Creating a fantasy novel recap

As I begin working on my latest fantasy novel, Alexandria, I have had the inspiration for a few more fantasy novel related posts. But before I post them, I thought I would take a moment to recap what other posts I have written about creating your own fantasy world (the first step before you begin writing). If you missed these or just want to re-read them, click on the “read more” link to see the rest of original post.

Building your Fantasy World

One of the things I like best about writing fantasy is the ability to create my own world. I am in control of everything – names of cities, geography, culture, religion, systems of magic, history, creatures, everything. I believe one of the most important things is to develop your world BEFORE you begin writing. You need to be familiar with your world so that the details remain consistent and logical throughout your novel. Read more…

Creating the Mystic Dragon

DragonLast week, I wrote briefly about creating your own fantasy world. Since I love dragons, my fantasy world wouldn’t be complete without a dragon. Since we are working with an imaginary beast, you have the creativity to do whatever you want. They can be small, large, friendly, menacing, have magical powers – the possibilities are endless. You can portray them as a snake-like creature like a Chinese dragon or a lizard-like beast with huge bat-like wings. I prefer the latter.  Read more…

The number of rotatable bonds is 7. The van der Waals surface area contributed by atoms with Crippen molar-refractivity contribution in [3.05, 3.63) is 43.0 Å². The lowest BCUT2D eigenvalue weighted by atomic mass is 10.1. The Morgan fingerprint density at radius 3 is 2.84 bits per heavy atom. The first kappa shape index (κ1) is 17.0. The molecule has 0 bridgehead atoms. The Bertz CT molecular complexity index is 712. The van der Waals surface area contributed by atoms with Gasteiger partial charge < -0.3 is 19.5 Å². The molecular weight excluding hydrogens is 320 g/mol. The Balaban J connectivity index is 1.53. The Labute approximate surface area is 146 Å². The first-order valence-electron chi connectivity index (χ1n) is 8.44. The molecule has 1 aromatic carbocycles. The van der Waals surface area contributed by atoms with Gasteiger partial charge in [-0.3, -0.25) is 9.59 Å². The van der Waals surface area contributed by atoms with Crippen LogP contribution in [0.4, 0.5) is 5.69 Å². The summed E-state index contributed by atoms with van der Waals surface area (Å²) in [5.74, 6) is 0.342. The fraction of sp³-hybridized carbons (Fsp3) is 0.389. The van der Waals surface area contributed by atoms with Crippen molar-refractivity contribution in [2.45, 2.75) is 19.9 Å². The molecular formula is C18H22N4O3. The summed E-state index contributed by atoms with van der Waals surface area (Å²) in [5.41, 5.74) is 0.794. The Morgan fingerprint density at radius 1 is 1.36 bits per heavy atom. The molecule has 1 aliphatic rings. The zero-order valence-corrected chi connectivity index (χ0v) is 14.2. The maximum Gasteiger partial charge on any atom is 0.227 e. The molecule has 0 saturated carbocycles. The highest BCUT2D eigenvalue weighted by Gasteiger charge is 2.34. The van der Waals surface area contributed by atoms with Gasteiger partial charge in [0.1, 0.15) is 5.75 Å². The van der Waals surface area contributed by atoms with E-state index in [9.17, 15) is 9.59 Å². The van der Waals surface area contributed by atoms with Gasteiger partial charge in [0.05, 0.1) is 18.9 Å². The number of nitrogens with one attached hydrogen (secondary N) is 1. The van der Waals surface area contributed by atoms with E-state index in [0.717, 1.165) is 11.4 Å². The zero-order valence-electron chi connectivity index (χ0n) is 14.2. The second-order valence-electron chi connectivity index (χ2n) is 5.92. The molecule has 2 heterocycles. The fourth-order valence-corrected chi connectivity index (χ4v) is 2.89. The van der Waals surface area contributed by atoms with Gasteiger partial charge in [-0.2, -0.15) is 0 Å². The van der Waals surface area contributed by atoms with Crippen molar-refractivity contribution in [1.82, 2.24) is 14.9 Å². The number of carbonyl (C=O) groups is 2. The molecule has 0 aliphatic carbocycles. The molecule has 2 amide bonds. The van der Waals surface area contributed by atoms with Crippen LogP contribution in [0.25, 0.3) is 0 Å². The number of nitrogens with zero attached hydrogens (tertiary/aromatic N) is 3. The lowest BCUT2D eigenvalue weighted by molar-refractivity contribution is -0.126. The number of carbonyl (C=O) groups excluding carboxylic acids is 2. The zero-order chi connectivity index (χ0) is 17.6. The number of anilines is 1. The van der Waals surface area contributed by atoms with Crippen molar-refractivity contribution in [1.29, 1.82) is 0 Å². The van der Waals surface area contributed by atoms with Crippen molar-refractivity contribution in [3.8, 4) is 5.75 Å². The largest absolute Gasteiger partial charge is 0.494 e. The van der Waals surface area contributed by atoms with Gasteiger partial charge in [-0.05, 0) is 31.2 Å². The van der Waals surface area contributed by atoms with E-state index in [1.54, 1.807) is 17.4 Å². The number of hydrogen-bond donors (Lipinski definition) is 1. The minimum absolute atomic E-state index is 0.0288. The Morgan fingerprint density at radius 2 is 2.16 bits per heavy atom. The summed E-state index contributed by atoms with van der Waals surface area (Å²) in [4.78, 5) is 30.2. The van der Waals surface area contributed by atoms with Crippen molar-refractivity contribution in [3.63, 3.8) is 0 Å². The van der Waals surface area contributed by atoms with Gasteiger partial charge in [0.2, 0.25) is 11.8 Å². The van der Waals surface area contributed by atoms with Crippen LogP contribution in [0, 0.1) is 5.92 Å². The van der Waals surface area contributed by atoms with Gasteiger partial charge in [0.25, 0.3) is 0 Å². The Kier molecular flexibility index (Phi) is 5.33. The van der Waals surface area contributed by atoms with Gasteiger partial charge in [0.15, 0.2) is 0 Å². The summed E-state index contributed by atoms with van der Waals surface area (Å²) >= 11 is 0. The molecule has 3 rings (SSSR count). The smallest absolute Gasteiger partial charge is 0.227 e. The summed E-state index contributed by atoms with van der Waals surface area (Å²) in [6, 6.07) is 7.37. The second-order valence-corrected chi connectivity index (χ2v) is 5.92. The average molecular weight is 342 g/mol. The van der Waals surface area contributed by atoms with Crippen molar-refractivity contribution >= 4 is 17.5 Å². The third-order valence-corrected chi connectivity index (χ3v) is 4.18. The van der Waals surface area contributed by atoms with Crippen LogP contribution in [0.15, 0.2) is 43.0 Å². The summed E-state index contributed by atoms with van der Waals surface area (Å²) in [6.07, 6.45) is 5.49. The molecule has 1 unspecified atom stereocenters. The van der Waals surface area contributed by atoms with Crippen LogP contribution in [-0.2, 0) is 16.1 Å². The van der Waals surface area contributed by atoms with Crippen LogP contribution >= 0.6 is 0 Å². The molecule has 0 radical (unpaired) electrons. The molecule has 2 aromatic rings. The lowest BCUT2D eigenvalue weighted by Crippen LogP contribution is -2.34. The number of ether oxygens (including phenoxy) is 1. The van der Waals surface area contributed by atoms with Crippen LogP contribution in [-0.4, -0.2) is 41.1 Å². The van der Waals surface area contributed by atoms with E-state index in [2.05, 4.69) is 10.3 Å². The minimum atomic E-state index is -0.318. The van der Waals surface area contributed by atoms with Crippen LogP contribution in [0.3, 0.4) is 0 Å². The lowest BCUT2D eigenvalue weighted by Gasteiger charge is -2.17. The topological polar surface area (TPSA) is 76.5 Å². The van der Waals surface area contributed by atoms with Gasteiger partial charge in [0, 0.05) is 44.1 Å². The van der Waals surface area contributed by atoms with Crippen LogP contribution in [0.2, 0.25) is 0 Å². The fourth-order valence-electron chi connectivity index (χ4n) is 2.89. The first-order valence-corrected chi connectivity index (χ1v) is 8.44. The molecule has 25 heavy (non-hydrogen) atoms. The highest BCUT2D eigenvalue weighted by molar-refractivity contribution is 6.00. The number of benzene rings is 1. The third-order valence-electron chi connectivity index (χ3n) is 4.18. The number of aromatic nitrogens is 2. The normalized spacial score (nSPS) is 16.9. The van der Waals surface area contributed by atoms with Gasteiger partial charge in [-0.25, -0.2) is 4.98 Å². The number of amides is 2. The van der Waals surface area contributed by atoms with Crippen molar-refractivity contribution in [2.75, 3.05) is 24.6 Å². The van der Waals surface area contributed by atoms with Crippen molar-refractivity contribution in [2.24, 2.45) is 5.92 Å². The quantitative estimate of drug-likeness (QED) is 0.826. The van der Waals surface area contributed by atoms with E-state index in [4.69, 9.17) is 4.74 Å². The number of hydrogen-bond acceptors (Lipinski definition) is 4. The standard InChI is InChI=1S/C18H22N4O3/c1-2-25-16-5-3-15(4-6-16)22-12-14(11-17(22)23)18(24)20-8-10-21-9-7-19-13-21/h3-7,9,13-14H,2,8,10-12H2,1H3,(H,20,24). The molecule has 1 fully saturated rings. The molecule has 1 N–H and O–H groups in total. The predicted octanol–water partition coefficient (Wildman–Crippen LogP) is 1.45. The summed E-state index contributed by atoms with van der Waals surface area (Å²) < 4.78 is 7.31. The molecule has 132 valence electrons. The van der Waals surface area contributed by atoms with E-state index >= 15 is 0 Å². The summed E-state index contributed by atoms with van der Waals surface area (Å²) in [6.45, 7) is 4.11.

Creating believable magic

Magic use to be prevalent only in fantasy novels but more and more, magic shows up in other genres, including romance and suspense.  Magic can certainly enhance a story, but you need to make sure it is believable. You need to clearly define what can and cannot be done with magic. There must be limits on magic otherwise the person using magic would always win and there would be no conflict in your story. Magic cannot be the answer to everything. Or as Rumpelstiltskin in ABC’s Once Upon a Time said, “All magic comes with a price.” Read more…

Beyond the Ordinary – Creating your own Creatures

One of the great things about writing a fantasy novel is that you are not limited to the creatures of this world (such as cats which I wrote about last week) or mythical creatures (such as dragons which I wrote about three weeks ago). You have the freedom to create any type creature you want. And why stick to unicorns, dragons, fairies, elves, griffins or vampires when you can create your own unique creation. Read more…